Galactic & Maceo Parker :: 04.09.05 :: The Fillmore Auditorium :: Denver, CO
I had my calendar dated mentally since the lineup was announced: April 9 - Maceo Parker and Galactic at The Fillmore Auditorium. A long-time fan of Galactic, I was interested to hear their sound sans Houseman, or any other vocalist. Add to that Maceo Parker, the inevitable collaboration between the two, and you have a show for the ages.
On paper at least.
Maceo and his sizable band assumed the stage in front of a half-full Fillmore. People were milling about and chatting incessantly as they began the set. Compounding the problem was the sound mix: the low end was sludgy, and the result was a cacophony of horns, keys, and guitar sputters with Maceo straining to rise above the fray. This lasted for the first twenty or thirty minutes of the show. The actual volume during the opening tunes was entirely too low as well, with the audience in the balcony straining to make out what was happening onstage.
It was one of those seemingly improvident things that you absolutely hate to bring up, but the question hung heavily in the thin Colorado air: Is Maceo's band a 'nostalgia act?' That possibility entered my mind as the two groups from whom Maceo drew his acclaim, James Brown and P-Funk, had both left me a little let down after seeing them in the last few years.
The rest of the crowd began strolling in casually mid-way through the set as Maceo and the crew turned out some lighter, jazzier numbers. The kinks in the sound mix had evened out, but the band still wasn't firing on all cylinders. So far the show hadn't lived up to its "knock you on your ass, filthy funk" billing, and there were plenty more folks glancing at their watches, texting friends, or idly chatting than one would ever have anticipated.
It was the stage banter that held up the festivities more than anything else. It was friendly, but embarrassingly outdated. Maceo would step up to the mic and repeat "We Love You," several times, on several different occasions. Saying that once or twice to a raging crowd is one thing, but saying it to a predominantly disinterested congregation becomes painful.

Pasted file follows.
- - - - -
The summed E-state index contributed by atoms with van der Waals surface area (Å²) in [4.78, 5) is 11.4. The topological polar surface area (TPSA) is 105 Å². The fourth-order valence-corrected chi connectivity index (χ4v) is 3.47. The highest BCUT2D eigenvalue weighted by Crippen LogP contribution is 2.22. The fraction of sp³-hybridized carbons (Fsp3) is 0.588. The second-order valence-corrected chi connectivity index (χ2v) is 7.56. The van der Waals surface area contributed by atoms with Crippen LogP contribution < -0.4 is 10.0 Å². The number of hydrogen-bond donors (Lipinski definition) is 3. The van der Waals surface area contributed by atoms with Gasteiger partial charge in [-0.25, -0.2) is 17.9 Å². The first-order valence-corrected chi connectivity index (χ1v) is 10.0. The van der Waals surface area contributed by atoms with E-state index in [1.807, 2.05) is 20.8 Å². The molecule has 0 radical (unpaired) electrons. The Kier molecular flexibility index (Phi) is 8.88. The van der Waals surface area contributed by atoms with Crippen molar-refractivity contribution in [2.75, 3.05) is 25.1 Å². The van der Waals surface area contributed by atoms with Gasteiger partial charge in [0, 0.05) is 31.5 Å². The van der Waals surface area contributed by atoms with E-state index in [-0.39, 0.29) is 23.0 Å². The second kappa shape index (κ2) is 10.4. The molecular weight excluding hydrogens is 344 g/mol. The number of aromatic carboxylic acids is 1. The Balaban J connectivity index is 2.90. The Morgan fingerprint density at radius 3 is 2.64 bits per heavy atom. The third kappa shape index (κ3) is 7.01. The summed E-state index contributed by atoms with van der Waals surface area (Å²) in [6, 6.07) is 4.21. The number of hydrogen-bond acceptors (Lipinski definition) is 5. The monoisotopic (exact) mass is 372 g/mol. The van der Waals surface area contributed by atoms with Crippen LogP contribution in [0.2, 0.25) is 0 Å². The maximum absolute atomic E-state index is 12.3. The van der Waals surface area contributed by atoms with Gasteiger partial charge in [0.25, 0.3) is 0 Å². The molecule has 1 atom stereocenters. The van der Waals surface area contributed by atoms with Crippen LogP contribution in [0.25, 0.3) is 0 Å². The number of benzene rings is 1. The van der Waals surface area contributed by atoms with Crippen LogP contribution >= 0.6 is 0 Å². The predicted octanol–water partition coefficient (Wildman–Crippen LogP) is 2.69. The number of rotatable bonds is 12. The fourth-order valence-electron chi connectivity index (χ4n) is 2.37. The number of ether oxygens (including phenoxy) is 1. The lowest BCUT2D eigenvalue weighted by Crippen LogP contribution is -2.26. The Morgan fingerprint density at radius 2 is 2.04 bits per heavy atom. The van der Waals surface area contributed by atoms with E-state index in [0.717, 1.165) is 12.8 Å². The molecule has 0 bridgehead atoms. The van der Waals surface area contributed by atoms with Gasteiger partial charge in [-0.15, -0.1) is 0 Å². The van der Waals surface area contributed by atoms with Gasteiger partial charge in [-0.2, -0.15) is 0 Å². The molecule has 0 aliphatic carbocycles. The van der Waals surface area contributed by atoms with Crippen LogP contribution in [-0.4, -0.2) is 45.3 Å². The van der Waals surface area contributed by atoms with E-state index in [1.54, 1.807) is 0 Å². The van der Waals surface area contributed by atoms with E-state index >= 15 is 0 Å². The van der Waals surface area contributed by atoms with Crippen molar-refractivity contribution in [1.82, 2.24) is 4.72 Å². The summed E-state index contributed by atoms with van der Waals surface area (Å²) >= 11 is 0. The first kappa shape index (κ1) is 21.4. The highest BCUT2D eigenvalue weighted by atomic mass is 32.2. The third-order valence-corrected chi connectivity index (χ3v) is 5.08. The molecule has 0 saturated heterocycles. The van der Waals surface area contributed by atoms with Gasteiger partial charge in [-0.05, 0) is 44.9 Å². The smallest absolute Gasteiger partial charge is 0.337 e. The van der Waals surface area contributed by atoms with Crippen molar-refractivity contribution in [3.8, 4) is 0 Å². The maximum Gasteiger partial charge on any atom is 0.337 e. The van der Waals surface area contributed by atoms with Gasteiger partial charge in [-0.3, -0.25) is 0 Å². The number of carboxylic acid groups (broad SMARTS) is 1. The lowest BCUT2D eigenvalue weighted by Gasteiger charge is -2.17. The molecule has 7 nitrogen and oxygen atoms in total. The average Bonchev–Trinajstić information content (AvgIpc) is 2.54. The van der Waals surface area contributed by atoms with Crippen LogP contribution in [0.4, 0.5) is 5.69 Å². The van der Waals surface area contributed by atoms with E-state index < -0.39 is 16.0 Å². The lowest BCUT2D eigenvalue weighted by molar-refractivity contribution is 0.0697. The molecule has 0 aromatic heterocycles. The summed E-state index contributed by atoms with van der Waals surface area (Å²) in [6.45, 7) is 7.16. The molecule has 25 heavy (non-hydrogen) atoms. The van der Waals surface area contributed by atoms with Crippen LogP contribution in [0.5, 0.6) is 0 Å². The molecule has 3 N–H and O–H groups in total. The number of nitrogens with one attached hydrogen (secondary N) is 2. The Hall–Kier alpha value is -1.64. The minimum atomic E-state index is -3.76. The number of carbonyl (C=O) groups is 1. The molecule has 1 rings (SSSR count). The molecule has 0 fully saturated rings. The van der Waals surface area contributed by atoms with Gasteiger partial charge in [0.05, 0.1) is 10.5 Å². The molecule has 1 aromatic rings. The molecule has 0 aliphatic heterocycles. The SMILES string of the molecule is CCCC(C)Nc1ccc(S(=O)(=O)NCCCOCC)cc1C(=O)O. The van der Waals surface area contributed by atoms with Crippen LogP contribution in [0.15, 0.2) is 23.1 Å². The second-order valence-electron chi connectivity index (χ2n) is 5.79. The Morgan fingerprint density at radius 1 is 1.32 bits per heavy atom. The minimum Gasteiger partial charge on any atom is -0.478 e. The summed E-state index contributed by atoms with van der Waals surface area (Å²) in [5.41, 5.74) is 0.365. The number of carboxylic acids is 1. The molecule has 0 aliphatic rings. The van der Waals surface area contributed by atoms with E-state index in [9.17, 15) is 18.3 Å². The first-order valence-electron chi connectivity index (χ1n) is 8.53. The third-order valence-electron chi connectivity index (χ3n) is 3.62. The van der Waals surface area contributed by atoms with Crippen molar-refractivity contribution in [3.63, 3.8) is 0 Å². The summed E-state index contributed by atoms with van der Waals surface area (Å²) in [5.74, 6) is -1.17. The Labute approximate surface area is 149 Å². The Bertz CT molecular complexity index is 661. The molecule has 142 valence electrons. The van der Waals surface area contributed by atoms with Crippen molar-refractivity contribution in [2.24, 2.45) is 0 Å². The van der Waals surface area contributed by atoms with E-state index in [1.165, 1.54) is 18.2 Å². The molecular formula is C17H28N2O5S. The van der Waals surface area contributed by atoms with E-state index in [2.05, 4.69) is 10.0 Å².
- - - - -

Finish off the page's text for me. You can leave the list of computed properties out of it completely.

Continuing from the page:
Sweet words are like honey: A little may refresh, but too much gluts the stomach
Other than the "We Love You" mantra, Maceo tried to juice the crowd up a bit by asking, "Are you ready for Galactica?" At first I thought I must have misheard him, but several others confirmed it. "Yeah, he called 'em Galactica, at least two or three times."
Things just weren't clicking, and I couldn't believe it. Or I could, but didn't want to. Here's an artist who when you put any disc of his into your computer, the RealOne Player refers to as 'the preeminent Jazz-Funk saxophonist.'
Just about the time I started thinking, "How the hell am I going to say that Maceo freaking Parker came up soft?," the band sprung back to life with a few fiery renditions from Life On Planet Groove, the band's 1992 release that catapulted them onto the radar screen of college-aged listeners everywhere. One of their closing songs and the highlight of the evening, "Got to Get U," featured the entire horn section in perfect sync and set the table for Maceo to belt out some soulful wailings on the alto that just about made up for the rest of the night. Phew.
In retrospect, Maceo & Co. seemed like they were adjusting to the room more than playing sloppily. The beginning was a Grade-A sonic disaster, for which the band compensated by slowing things down. After the sound was straight and the crowd filed in, they went out with a bang.
Galactic :: 04.09 :: Fillmore, Colorado
At 10, the lights dropped, and the video screen behind the stage lit up. A grainy black and white film styled after a 1940's public service announcement address followed with a word of caution: "You are about to give up a night of your life for the musical ass-whipping of a generation."